The Bend

We present this work in honor of the poet’s 100th birthday.

Fina Garcia Marruz
1923 – 2022


Who could say for sure?
You see it as you pass by: eyes sinking
into a broken, red dirt road;
to the side, some painters’ shacks:
tender blue doorways, smoky
roof: the green runs
to the back, lively as a hen,
pecking at the wash, losing itself
among blue distances.

No one lingers
to look it over. You find it only
when you leave for another place, when
there’s no time.

you’ll not find it again.

It’s paradise.

Translation by Katherine M. Hedeen and Janet McAdams


We present this work in honor of the poet’s 60th birthday.

Caridad Atencio
b. 1963


I overcome because I am overwhelmed.
I whip my life into shape,
one tension, one bit of calm at a time,
if I must I give back the distance I run,
if I must I rise and cut something from myself.

I’ve arrived at this hour dragging my body from moment to moment. Surreptitiously I serve up wounded blood.
The story I bear, how will you receive it?
The water I’ve gathered makes itself heard.
Here is the mother who keeps her child
forever in her womb.
And decides she will live, even as she drowns.

Translation by Margaret Randall


Mirta Aguirre
1912 – 1980


I know, friend,
it is all within me as in
a sonorously mute coffer.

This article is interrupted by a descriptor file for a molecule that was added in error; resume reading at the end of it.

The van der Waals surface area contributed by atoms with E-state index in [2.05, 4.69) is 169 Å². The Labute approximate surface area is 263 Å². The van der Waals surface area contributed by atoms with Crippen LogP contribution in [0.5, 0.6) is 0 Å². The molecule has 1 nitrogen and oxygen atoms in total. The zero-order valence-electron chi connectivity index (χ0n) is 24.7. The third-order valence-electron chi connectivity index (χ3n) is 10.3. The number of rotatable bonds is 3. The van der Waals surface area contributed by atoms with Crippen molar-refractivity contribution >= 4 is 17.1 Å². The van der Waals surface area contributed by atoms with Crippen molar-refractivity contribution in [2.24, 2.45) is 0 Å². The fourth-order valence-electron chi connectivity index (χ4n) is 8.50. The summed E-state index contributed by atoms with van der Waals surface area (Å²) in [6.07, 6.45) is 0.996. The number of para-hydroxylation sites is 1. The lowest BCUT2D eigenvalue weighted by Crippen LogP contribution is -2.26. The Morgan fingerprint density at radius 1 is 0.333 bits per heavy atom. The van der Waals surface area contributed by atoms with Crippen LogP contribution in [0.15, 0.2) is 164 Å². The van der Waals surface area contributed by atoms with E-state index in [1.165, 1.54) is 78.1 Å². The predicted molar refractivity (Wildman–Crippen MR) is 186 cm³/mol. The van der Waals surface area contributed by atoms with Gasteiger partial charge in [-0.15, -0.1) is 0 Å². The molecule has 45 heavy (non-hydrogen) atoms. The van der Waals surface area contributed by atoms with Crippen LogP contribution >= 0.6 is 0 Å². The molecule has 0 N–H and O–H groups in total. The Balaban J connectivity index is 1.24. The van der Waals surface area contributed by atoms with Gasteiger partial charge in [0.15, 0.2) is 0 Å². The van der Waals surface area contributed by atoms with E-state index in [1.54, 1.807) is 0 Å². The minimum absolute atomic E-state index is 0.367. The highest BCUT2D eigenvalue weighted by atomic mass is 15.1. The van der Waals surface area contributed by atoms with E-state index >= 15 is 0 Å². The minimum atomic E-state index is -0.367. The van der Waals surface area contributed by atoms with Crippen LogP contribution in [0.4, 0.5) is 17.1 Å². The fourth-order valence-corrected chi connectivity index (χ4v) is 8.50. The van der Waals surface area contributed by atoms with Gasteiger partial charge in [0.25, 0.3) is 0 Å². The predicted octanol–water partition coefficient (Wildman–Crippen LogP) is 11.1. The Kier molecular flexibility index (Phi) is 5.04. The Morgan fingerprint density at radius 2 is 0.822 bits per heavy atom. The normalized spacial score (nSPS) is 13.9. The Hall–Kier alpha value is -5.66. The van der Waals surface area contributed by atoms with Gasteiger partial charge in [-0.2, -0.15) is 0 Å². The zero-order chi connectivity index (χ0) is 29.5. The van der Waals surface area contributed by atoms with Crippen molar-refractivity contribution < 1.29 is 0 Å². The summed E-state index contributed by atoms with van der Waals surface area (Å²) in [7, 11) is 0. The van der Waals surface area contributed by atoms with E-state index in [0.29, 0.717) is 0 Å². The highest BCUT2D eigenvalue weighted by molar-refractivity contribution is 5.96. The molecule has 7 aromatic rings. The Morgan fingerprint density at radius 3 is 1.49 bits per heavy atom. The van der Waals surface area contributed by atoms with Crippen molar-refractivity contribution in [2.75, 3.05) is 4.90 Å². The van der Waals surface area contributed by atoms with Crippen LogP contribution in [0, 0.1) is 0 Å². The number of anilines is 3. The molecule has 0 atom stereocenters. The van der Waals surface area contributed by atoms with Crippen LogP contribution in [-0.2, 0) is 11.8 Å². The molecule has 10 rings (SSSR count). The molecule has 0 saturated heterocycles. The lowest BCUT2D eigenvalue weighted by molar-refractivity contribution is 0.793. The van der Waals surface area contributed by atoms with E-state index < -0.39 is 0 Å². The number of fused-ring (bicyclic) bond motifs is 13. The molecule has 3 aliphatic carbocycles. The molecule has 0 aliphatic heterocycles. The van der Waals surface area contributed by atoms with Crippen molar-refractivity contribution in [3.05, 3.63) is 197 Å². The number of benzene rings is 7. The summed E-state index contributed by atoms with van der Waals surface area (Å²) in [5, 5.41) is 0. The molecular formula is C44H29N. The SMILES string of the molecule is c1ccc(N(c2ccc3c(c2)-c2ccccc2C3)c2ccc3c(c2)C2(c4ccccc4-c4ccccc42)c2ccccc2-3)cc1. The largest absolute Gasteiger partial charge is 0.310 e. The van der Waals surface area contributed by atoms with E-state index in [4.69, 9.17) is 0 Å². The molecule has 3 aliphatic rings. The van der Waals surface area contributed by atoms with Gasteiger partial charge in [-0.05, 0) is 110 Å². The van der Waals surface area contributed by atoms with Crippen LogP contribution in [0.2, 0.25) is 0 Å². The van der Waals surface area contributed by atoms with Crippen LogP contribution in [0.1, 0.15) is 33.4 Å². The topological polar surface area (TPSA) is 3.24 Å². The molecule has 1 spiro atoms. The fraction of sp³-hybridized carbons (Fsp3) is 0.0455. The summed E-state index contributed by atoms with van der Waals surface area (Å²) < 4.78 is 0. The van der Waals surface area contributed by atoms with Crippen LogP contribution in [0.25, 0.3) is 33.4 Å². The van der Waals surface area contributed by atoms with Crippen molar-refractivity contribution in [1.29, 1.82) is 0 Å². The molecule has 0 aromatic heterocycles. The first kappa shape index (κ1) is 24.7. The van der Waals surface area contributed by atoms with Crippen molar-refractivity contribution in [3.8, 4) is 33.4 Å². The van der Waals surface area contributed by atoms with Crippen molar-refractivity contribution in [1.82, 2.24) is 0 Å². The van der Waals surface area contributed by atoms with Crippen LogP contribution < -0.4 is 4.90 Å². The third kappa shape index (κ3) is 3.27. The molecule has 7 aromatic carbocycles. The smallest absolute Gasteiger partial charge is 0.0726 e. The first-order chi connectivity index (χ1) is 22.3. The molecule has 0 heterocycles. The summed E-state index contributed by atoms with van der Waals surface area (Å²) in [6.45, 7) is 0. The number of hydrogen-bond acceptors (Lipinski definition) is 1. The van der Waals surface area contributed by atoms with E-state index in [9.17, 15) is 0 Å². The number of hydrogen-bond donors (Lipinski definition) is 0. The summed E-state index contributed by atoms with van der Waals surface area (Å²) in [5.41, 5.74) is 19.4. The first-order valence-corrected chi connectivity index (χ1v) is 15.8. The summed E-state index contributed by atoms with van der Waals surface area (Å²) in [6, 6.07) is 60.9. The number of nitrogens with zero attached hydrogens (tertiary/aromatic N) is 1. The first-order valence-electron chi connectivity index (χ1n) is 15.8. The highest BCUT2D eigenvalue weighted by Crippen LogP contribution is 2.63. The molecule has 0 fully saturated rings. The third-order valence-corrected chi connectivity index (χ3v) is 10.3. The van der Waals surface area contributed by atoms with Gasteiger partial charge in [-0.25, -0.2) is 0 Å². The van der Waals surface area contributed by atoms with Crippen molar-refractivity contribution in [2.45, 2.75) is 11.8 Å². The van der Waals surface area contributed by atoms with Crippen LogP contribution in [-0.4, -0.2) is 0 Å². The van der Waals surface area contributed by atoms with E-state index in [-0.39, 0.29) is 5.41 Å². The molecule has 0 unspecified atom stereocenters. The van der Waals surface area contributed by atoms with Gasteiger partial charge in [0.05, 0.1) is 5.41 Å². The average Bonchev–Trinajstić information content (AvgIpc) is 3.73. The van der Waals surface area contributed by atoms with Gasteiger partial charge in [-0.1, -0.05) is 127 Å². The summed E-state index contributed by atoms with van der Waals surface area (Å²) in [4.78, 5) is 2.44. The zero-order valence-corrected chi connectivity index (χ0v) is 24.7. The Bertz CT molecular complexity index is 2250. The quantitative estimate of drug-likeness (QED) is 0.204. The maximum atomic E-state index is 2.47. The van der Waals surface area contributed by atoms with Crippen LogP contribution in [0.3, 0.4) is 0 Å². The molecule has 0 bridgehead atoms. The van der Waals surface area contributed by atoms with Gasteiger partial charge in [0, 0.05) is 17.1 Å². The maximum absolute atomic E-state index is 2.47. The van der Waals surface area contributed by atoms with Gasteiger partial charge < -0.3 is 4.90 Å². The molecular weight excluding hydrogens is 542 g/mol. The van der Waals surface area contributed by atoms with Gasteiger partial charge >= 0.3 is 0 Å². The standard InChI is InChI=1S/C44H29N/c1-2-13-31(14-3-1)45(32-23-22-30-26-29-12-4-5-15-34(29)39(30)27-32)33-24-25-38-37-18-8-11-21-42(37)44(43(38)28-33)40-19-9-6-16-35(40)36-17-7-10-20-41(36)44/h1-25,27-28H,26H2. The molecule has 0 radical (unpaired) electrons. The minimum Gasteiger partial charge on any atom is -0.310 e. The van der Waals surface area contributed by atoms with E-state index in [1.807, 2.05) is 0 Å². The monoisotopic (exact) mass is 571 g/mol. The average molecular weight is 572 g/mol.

All sleeps within me,
tremulously quiet,
and in active rest,
in a brief palpitation of palpitating entrails,
in such sweet presence as to be barely presence at all…
I know, friend,
my friend, blinder than dead serpents,
my friend, softer than overripe fruit:
It is all within me.

It is all within me silent, subterranean, fused
in pale stratas of light and silence,
nourishing my life,
growing my life…

There are sorrows that wear red in the streets.
There is a pride that screams.
There are joys in colourful dress
and songs that rent the sun.
There are many things, my friend, many things
– my friend, softer than overripe fruit –
at the surface of its skin.
And in me all is
so silent I can even forget it,
as dimmed as a child dying.
All as in a mutely sonorous coffer
trembling in stillness…

Translation by Margaret Randall

Sonnets for My Father

We present this work in honor of the poet’s 100th birthday.

07-06 Labra
Carilda Oliver Labra
1922 – 2018


Father of yesterday who made hope
full of children and debts.
I conjure your hand which was never dry
and never knew stone or spear.

When you were judge, you were ill with insomnia…
as you longed to save so many thieves.
Let the sparrows chirp peace for you
and may you have playthings at last!

I make believe, now, that you’re sleeping
and your affectionate greeting, your amazement, lives on.
My life now moves with entropy;

Now, I’m truly the sad little daughter
that can no longer lean on your shoulder
because you died in January, Father.


Grief arrives so violently
like the rain after the dawn;
today my smile is different:
an invisible tear that doesn’t weep.

(I tell myself in secret: maybe he’s coming by,
and not only as he knows of this grieving
but because I still wait anxiously
in case he asks for the key to our house…)

I can’t believe it… I need you,
and you are dead, my father, little dead one.
This time you are checkmated.

Like a crazy person, in super human delirium,
I lift your chess piece with my hand
and place you playing in the game!


I have dressed in white, green, red,
because grief does not rhyme with love.
It has been a long time, my father, since your eyes
refused darkness or glare.